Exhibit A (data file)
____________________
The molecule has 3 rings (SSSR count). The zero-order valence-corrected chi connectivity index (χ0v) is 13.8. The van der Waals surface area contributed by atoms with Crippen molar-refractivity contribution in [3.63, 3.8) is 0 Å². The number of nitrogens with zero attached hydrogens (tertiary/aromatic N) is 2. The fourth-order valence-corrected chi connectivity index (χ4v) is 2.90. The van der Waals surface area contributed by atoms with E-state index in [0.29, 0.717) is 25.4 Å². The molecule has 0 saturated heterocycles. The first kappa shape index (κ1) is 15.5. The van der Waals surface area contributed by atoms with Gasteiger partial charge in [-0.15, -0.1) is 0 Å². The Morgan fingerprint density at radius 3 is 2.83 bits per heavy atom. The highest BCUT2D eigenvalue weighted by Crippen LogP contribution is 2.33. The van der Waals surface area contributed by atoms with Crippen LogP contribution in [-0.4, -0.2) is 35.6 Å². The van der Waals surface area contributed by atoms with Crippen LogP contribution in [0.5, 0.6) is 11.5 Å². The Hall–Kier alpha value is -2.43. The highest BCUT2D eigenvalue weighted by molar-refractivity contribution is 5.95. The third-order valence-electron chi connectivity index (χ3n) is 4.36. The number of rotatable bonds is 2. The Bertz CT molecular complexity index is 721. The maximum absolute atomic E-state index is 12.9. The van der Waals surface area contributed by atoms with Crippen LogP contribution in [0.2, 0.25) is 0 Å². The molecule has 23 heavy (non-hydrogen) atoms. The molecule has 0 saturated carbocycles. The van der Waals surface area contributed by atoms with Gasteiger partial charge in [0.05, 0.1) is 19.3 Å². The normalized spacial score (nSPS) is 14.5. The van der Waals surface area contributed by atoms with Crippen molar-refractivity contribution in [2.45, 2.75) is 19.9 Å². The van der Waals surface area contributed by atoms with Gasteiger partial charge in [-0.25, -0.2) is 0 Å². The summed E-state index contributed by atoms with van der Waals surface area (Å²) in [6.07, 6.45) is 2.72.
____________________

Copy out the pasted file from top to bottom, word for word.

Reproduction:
The molecule has 3 rings (SSSR count). The zero-order valence-corrected chi connectivity index (χ0v) is 13.8. The van der Waals surface area contributed by atoms with Crippen molar-refractivity contribution in [3.63, 3.8) is 0 Å². The number of nitrogens with zero attached hydrogens (tertiary/aromatic N) is 2. The fourth-order valence-corrected chi connectivity index (χ4v) is 2.90. The van der Waals surface area contributed by atoms with E-state index in [0.29, 0.717) is 25.4 Å². The molecule has 0 saturated heterocycles. The first kappa shape index (κ1) is 15.5. The van der Waals surface area contributed by atoms with Gasteiger partial charge in [-0.15, -0.1) is 0 Å². The Morgan fingerprint density at radius 3 is 2.83 bits per heavy atom. The highest BCUT2D eigenvalue weighted by Crippen LogP contribution is 2.33. The van der Waals surface area contributed by atoms with Crippen LogP contribution in [-0.4, -0.2) is 35.6 Å². The van der Waals surface area contributed by atoms with Crippen LogP contribution in [0.5, 0.6) is 11.5 Å². The Hall–Kier alpha value is -2.43. The highest BCUT2D eigenvalue weighted by molar-refractivity contribution is 5.95. The third-order valence-electron chi connectivity index (χ3n) is 4.36. The number of rotatable bonds is 2. The Bertz CT molecular complexity index is 721. The maximum absolute atomic E-state index is 12.9. The van der Waals surface area contributed by atoms with Crippen LogP contribution in [0.2, 0.25) is 0 Å². The molecule has 23 heavy (non-hydrogen) atoms. The molecule has 0 saturated carbocycles. The van der Waals surface area contributed by atoms with Gasteiger partial charge in [0.05, 0.1) is 19.3 Å². The normalized spacial score (nSPS) is 14.5. The van der Waals surface area contributed by atoms with Crippen molar-refractivity contribution in [2.45, 2.75) is 19.9 Å². The van der Waals surface area contributed by atoms with Gasteiger partial charge in [-0.25, -0.2) is 0 Å². The summed E-state index contributed by atoms with van der Waals surface area (Å²) in [6.07, 6.45) is 2.72.